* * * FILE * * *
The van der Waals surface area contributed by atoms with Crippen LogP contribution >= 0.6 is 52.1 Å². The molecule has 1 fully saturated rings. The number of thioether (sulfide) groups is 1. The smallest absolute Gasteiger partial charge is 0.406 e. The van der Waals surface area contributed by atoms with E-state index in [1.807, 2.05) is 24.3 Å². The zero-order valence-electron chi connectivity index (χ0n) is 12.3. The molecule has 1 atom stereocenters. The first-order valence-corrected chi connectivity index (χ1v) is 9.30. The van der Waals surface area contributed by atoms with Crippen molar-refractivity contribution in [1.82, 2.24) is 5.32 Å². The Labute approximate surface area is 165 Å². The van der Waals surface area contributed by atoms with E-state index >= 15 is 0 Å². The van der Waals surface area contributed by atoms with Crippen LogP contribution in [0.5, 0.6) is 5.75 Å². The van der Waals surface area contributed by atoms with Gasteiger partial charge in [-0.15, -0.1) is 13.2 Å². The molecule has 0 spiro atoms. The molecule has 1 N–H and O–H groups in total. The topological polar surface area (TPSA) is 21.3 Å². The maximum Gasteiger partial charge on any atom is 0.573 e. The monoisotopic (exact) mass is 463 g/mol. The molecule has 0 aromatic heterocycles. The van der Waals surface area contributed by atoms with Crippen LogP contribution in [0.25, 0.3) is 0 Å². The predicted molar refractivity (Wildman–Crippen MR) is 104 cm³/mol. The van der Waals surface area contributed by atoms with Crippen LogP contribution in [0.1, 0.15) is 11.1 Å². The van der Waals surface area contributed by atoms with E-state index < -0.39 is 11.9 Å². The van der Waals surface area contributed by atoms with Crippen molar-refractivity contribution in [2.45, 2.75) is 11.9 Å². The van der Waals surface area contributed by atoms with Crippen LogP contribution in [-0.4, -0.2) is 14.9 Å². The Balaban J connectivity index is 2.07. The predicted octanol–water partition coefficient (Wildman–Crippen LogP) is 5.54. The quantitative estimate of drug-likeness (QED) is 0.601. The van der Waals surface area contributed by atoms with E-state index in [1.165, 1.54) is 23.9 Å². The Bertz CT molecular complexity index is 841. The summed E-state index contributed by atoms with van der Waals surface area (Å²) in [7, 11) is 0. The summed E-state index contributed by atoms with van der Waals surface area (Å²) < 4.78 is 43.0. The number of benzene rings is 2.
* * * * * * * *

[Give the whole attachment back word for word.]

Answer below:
The van der Waals surface area contributed by atoms with Crippen LogP contribution >= 0.6 is 52.1 Å². The molecule has 1 fully saturated rings. The number of thioether (sulfide) groups is 1. The smallest absolute Gasteiger partial charge is 0.406 e. The van der Waals surface area contributed by atoms with E-state index in [1.807, 2.05) is 24.3 Å². The zero-order valence-electron chi connectivity index (χ0n) is 12.3. The molecule has 1 atom stereocenters. The first-order valence-corrected chi connectivity index (χ1v) is 9.30. The van der Waals surface area contributed by atoms with Crippen molar-refractivity contribution in [1.82, 2.24) is 5.32 Å². The Labute approximate surface area is 165 Å². The van der Waals surface area contributed by atoms with E-state index >= 15 is 0 Å². The van der Waals surface area contributed by atoms with Crippen LogP contribution in [0.5, 0.6) is 5.75 Å². The van der Waals surface area contributed by atoms with Gasteiger partial charge in [-0.15, -0.1) is 13.2 Å². The molecule has 0 spiro atoms. The molecule has 1 N–H and O–H groups in total. The topological polar surface area (TPSA) is 21.3 Å². The maximum Gasteiger partial charge on any atom is 0.573 e. The monoisotopic (exact) mass is 463 g/mol. The molecule has 0 aromatic heterocycles. The van der Waals surface area contributed by atoms with Crippen LogP contribution in [0.25, 0.3) is 0 Å². The predicted molar refractivity (Wildman–Crippen MR) is 104 cm³/mol. The van der Waals surface area contributed by atoms with Crippen LogP contribution in [0.1, 0.15) is 11.1 Å². The van der Waals surface area contributed by atoms with E-state index < -0.39 is 11.9 Å². The van der Waals surface area contributed by atoms with Crippen molar-refractivity contribution in [2.45, 2.75) is 11.9 Å². The van der Waals surface area contributed by atoms with Crippen LogP contribution in [-0.4, -0.2) is 14.9 Å². The Balaban J connectivity index is 2.07. The predicted octanol–water partition coefficient (Wildman–Crippen LogP) is 5.54. The quantitative estimate of drug-likeness (QED) is 0.601. The van der Waals surface area contributed by atoms with E-state index in [1.165, 1.54) is 23.9 Å². The Bertz CT molecular complexity index is 841. The summed E-state index contributed by atoms with van der Waals surface area (Å²) in [7, 11) is 0. The summed E-state index contributed by atoms with van der Waals surface area (Å²) < 4.78 is 43.0. The number of benzene rings is 2.